Wednesday, December 23, 2009
Living Life Fully
Are you willing to forget what you have done for other people,
and to remember what other people have done for you. . .
to remember the weakness and loneliness of people who are
growing old. . . Are you willing to believe that love is the
strongest thing in the world. . . stronger than hate, stronger
than evil, stronger than death. . . Then you can keep
Christmas! But you can never keep it alone.-Henry van Dyke
Henry makes us stop and think here--after all, Christmas is a holiday for us all, isn't it? And is he saying that there are conditions to keeping Christmas, that we can't expect to be able to do so until we meet certain criteria? And can he possibly be right?
I believe that the answer to this question depends upon how we see the holiday and what we see as "keeping Christmas." If we see Christmas as a commercial holiday that's about buying and getting gifts, listening to Christmas songs, and decking the halls with boughs of holly, then there really can be no conditions upon the keeping of Christmas.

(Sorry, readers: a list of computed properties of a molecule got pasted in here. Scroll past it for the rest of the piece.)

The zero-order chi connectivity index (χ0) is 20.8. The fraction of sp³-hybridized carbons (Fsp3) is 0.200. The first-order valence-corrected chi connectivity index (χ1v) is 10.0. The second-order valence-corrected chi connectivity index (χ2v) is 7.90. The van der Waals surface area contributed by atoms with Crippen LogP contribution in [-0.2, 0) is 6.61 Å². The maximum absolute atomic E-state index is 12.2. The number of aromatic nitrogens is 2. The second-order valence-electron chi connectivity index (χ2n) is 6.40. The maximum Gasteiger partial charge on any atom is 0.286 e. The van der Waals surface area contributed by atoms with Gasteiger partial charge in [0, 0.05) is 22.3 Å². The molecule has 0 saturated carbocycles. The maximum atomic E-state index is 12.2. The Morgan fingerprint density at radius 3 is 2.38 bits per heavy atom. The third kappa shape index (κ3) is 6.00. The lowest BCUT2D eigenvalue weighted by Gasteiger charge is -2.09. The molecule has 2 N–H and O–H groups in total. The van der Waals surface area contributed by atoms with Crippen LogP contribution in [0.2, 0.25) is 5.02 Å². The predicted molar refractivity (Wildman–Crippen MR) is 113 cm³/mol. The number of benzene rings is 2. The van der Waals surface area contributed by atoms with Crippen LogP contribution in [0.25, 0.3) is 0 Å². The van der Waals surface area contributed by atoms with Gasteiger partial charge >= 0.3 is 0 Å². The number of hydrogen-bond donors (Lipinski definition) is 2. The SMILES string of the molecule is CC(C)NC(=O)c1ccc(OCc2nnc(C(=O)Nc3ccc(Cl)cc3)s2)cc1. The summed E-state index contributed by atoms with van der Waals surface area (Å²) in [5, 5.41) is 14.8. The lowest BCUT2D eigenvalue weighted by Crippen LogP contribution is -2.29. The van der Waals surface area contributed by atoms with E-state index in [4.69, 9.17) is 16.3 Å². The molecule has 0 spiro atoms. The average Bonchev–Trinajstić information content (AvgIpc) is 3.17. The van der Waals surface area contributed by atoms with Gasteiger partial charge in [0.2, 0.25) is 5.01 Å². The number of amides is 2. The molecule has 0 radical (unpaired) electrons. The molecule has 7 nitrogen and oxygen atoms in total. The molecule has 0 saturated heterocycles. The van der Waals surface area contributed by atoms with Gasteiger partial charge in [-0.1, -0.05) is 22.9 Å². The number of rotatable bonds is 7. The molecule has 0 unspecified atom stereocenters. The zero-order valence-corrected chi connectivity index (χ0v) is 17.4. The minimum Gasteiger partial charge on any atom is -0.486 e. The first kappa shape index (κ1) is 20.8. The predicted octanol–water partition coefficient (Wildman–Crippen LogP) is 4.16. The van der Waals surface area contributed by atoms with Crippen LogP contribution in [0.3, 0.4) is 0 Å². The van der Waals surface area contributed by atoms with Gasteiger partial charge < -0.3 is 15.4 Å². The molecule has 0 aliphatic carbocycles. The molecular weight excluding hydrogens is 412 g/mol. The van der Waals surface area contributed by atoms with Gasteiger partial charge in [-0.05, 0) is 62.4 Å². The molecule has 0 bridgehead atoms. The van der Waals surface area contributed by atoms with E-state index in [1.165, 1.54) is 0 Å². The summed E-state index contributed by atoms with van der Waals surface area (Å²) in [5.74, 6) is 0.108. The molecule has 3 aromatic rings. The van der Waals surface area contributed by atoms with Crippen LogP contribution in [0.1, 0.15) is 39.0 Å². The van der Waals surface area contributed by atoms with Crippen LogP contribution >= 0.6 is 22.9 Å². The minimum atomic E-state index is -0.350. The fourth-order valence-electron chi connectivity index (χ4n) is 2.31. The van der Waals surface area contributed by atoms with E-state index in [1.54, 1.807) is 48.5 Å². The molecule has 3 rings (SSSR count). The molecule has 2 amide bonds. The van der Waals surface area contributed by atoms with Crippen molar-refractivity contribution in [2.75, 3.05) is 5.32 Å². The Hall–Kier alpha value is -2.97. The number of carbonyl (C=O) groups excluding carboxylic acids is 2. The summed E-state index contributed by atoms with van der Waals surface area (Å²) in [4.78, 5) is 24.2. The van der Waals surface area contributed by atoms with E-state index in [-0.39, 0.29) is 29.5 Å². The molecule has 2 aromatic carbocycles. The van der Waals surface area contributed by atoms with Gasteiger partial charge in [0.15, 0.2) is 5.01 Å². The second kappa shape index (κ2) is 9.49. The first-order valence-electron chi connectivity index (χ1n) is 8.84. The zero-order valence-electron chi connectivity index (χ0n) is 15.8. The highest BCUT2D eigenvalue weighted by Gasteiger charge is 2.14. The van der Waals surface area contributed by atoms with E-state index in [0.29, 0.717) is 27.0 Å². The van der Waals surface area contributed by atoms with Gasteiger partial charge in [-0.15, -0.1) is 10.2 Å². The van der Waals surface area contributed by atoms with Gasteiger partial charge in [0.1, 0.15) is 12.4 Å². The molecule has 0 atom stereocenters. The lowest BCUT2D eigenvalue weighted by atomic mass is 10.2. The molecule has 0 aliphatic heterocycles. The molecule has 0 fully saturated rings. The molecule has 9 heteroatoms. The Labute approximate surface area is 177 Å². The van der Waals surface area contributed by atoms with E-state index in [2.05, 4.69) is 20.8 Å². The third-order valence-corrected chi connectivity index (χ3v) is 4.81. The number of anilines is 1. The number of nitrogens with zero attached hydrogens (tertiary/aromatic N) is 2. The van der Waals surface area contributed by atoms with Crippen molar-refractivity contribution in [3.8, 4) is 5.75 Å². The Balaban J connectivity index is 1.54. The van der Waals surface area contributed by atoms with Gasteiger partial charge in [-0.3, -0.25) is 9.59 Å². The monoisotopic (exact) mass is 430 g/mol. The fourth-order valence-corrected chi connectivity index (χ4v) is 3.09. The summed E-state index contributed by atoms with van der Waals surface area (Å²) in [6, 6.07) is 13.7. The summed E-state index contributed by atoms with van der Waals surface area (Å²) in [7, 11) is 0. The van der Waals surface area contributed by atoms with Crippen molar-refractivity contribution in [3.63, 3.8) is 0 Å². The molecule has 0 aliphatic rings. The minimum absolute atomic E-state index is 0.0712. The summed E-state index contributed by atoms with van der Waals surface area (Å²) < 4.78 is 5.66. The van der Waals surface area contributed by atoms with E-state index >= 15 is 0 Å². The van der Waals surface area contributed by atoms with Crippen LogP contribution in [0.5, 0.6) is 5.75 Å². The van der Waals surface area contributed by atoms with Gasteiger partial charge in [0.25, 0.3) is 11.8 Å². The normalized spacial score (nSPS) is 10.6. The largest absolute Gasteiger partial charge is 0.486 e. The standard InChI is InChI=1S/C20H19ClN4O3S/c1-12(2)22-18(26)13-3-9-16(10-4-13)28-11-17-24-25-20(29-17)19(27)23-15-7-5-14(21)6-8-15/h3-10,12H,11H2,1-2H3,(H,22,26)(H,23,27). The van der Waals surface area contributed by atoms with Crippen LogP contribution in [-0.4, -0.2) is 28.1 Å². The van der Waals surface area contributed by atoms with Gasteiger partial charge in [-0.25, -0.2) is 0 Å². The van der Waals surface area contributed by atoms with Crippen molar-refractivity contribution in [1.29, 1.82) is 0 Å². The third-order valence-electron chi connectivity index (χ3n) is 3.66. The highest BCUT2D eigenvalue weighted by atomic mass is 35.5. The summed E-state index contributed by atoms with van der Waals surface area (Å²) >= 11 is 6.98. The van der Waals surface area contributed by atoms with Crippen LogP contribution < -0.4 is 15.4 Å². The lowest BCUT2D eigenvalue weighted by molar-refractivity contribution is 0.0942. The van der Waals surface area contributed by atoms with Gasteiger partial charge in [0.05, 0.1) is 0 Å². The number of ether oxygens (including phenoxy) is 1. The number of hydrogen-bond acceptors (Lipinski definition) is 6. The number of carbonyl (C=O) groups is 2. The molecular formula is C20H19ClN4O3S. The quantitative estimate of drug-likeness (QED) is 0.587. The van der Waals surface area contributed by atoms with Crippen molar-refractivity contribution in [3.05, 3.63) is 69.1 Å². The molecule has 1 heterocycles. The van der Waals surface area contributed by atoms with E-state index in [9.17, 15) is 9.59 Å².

But if we see the holiday as a holy day, if we take it to symbolize the coming of love to our planet, the coming of one of the most important people to walk the planet, who taught and modeled love and compassion and our own amazing potential, then there must be more to keeping the holiday in our hearts and spirits than simply participating in the festivities. There must be more to the spirit of the season than gifts and carols and decorations.
And if there is more to it, then we must acknowledge that the heart of the season is love. And if we're to keep the season well, then we must be loving human beings, kind and compassionate people who see more to the world than its trappings. We must believe in the inherent goodness of the people we meet and see, and we must walk and act in the spirit of love all the time.
Yes, there is more to "keeping" Christmas than simply taking part in the festivities. That's because Christmas is so much more than "just" a holiday. The question is, do we treat it as such?
Questions to consider:
How do you "keep" Christmas?
How has Christmas become so incredibly commercialized? Have we "allowed" this to happen, or was it inevitable? Is it necessarily bad?
What does Christmas have to do with love?
For further thought:
Best of all, Christmas means a spirit of love, a time when the love of God and the love of our fellow people should prevail over all hatred and bitterness, a time when our thoughts and deeds and the spirit of our lives manifest the presence of God.-George F. McDougall
Have a great day!